Lol, yeah, I'm sure all these rich working people like postmen and carpenters will have no problem with "the poor" getting 5 bedroom houses given to them free of charge while they can barely afford rent. Roll on the socialist utopia.

Galway9801 (Galway) - Posts: 622 - 27/05/2021 13:02:39    2345866

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Replying To Galway9801:  "Lol, yeah, I'm sure all these rich working people like postmen and carpenters will have no problem with "the poor" getting 5 bedroom houses given to them free of charge while they can barely afford rent. Roll on the socialist utopia."
Wouldn't say hes talking about rich carpenters and postmen. The 26 counties is the 5th richest country by GDP per capita in the world. Google it. We have a shocking GINI coefficient, the measure of wealth distribution. Google that also. The richest in Ireland should be paying more tax. Postmen and carpenters should both be paying less tax than currently in any fair 32 county socialist society.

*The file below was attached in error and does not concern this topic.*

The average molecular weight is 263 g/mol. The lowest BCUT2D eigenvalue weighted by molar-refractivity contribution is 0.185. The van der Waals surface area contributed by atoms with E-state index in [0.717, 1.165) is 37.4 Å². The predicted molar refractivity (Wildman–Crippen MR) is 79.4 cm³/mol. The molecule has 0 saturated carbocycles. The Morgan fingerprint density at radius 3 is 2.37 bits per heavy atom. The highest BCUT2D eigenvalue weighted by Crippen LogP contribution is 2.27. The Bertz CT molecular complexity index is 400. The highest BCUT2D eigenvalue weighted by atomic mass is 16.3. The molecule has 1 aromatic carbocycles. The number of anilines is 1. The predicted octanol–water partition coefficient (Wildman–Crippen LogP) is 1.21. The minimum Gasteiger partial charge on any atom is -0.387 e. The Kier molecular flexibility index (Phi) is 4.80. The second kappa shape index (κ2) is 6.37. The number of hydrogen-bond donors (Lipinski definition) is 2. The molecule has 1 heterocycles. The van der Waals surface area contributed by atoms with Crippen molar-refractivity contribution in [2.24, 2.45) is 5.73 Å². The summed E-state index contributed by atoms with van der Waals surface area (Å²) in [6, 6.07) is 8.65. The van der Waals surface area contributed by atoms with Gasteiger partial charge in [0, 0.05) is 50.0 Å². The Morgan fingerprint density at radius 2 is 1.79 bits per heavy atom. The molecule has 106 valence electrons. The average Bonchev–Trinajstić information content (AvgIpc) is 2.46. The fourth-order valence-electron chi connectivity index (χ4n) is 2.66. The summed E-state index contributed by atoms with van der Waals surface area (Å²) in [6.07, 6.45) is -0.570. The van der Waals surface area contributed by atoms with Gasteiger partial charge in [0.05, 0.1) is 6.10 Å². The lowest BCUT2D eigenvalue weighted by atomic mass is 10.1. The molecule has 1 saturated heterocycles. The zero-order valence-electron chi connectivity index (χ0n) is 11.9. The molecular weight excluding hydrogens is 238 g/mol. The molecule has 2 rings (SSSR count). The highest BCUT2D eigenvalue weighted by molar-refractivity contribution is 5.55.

Viking66 (Wexford) - Posts: 2484 - 27/05/2021 13:34:25    2345877

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Replying To Galway9801:  "Lol, yeah, I'm sure all these rich working people like postmen and carpenters will have no problem with "the poor" getting 5 bedroom houses given to them free of charge while they can barely afford rent. Roll on the socialist utopia."